Gaps, CAPs And Pragmatists In Pain
Moore Reveals The Secrets Of Managing For Value In The Internet Age
DC -- October
According to Geoffrey Moore, the key marketing challenge for
startups is positioning, and positioning means “getting your company
put in the right category and making sure it's a category that you
win. It also has to be a category that's valuable.”
Moore’s Step-By-Step Explanation Of Why Tech Stocks Fell Off The Fault Line
Into The Chasm Like An 800-Pound Gorilla In March, But Will Come Back Like A
So Keep The Faith.
market realized that “the Internet is the most investable category ever.”
Step 2 There were a limited
supply of Internet stocks and, at least in the beginning, they offered a limited
number of shares.
Step 3 This drove up early
Step 4 Since companies are
valued in comparison to other companies in related categories, the valuations of
new companies escalated.
Step 5 Speculators increased
Step 6 The market absorbed
enormous abuse. Dot.com after Dot.com created paper billionaire after paper
Boom Now we’re in a correction period that may go on for a while, but the
fundamentals are fine. Honest!
Moore is quite possibly the most recognized
and respected pundit on business in the New Economy. He is founder of the Chasm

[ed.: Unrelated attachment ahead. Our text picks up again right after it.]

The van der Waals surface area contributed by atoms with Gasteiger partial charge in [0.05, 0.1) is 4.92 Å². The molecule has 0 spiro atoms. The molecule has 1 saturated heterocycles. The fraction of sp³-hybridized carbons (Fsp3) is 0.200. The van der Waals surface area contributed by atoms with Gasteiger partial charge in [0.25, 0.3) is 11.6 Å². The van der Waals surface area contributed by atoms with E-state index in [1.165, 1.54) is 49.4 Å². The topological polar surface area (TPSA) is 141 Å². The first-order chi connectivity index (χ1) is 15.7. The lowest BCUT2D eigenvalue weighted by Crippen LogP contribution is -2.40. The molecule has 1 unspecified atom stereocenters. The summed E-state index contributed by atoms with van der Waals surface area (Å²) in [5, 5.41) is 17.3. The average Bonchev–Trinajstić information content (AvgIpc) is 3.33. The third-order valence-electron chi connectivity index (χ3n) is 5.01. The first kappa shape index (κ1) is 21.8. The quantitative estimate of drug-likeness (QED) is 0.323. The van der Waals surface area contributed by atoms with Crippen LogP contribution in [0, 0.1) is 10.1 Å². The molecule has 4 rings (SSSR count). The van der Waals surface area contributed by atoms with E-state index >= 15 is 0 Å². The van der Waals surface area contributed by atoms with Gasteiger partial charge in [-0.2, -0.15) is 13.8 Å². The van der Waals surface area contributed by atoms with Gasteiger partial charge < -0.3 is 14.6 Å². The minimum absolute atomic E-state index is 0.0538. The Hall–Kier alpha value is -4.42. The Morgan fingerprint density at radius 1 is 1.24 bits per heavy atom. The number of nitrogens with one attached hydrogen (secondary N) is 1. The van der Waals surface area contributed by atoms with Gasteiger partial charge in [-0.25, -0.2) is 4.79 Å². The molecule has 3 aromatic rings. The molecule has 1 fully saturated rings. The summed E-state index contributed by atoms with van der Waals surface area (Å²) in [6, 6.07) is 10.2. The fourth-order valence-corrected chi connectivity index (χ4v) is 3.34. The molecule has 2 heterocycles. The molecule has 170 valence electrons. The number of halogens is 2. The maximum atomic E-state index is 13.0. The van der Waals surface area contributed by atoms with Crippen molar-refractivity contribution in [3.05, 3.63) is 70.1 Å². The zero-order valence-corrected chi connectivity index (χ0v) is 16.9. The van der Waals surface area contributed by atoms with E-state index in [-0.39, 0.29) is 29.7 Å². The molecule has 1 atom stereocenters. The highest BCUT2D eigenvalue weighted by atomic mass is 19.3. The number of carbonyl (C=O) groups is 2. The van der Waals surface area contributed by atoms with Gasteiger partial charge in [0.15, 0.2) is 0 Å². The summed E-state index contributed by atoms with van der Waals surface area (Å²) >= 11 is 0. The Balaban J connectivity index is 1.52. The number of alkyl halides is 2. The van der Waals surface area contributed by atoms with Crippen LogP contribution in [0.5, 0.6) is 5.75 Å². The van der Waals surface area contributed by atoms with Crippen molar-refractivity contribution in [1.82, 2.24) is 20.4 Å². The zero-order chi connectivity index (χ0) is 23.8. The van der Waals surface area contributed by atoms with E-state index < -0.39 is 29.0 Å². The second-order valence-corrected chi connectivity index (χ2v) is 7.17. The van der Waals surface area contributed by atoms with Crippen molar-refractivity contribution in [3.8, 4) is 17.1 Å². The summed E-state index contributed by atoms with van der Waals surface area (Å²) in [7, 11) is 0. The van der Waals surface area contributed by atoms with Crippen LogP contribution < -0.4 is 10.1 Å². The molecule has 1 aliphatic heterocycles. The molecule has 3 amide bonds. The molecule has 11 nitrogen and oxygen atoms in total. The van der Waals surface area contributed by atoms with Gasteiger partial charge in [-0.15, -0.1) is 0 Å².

Group and venture partner at Mohr
His books are bibles of high-tech marketing and management,
including his newest, “Living On The Fault Line,” about managing
for shareholder value. That
was his topic tonight, speaking at an event for the Morino
where he tailored the message of managing for value to an audience of
over 1500 Internet entrepreneurs live and via Webcast.
are essential because that’s what investors look at first when
valuing a company¾not
you and not your competitors. That comes later.
In an area of disruptive technologies like the Internet, the
most important question is how much wealth the new category can
create. That sets the maximum amount of future unrealized potential,
and managing for value is all about one thing¾increasing the unrealized potential of your
applies to private as well as public investors said Moore, “When a
shareholder buys your stock. They
need you to increase the future unrealized potential of your company
in order for them to sell at a price that is higher than what they
bought it for. If, instead, you milk that potential to make numbers,
you end up with a company that has less future unrealized potential;
so, when they sell, they lose money. That's what we are managing for
when we are managing for shareholder value.”
potential can become realized value based upon a number of factors¾how well you execute, movement between